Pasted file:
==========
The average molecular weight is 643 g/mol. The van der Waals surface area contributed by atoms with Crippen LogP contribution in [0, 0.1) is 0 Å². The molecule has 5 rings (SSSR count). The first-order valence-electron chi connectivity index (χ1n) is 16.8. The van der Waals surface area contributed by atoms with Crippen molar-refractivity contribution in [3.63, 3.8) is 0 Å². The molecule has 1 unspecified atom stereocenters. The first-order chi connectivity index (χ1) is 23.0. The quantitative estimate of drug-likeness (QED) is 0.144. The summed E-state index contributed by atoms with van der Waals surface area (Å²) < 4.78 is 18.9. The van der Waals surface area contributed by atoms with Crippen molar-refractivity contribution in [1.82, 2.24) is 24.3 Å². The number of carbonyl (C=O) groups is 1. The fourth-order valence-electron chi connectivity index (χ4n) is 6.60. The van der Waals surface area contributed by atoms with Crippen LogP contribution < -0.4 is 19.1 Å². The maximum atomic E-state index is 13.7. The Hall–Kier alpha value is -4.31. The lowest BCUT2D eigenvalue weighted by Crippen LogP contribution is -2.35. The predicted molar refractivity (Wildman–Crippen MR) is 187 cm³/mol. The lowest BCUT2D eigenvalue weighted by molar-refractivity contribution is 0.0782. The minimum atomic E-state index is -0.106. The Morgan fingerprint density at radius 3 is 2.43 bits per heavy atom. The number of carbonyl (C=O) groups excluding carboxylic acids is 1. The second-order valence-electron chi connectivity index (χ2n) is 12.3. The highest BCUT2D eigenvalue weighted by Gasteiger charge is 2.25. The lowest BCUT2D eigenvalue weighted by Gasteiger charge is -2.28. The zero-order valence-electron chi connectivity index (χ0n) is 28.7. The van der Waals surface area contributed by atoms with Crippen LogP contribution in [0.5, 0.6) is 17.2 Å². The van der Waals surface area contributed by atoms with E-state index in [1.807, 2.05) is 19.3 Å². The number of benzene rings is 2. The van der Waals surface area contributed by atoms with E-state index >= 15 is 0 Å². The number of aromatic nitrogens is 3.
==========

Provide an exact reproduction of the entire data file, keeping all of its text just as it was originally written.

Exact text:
The average molecular weight is 643 g/mol. The van der Waals surface area contributed by atoms with Crippen LogP contribution in [0, 0.1) is 0 Å². The molecule has 5 rings (SSSR count). The first-order valence-electron chi connectivity index (χ1n) is 16.8. The van der Waals surface area contributed by atoms with Crippen molar-refractivity contribution in [3.63, 3.8) is 0 Å². The molecule has 1 unspecified atom stereocenters. The first-order chi connectivity index (χ1) is 23.0. The quantitative estimate of drug-likeness (QED) is 0.144. The summed E-state index contributed by atoms with van der Waals surface area (Å²) < 4.78 is 18.9. The van der Waals surface area contributed by atoms with Crippen molar-refractivity contribution in [1.82, 2.24) is 24.3 Å². The number of carbonyl (C=O) groups is 1. The fourth-order valence-electron chi connectivity index (χ4n) is 6.60. The van der Waals surface area contributed by atoms with Crippen LogP contribution < -0.4 is 19.1 Å². The maximum atomic E-state index is 13.7. The Hall–Kier alpha value is -4.31. The lowest BCUT2D eigenvalue weighted by Crippen LogP contribution is -2.35. The predicted molar refractivity (Wildman–Crippen MR) is 187 cm³/mol. The lowest BCUT2D eigenvalue weighted by molar-refractivity contribution is 0.0782. The minimum atomic E-state index is -0.106. The Morgan fingerprint density at radius 3 is 2.43 bits per heavy atom. The number of carbonyl (C=O) groups excluding carboxylic acids is 1. The second-order valence-electron chi connectivity index (χ2n) is 12.3. The highest BCUT2D eigenvalue weighted by Gasteiger charge is 2.25. The lowest BCUT2D eigenvalue weighted by Gasteiger charge is -2.28. The zero-order valence-electron chi connectivity index (χ0n) is 28.7. The van der Waals surface area contributed by atoms with Crippen LogP contribution in [0.5, 0.6) is 17.2 Å². The van der Waals surface area contributed by atoms with E-state index in [1.807, 2.05) is 19.3 Å². The number of benzene rings is 2. The van der Waals surface area contributed by atoms with E-state index >= 15 is 0 Å². The number of aromatic nitrogens is 3.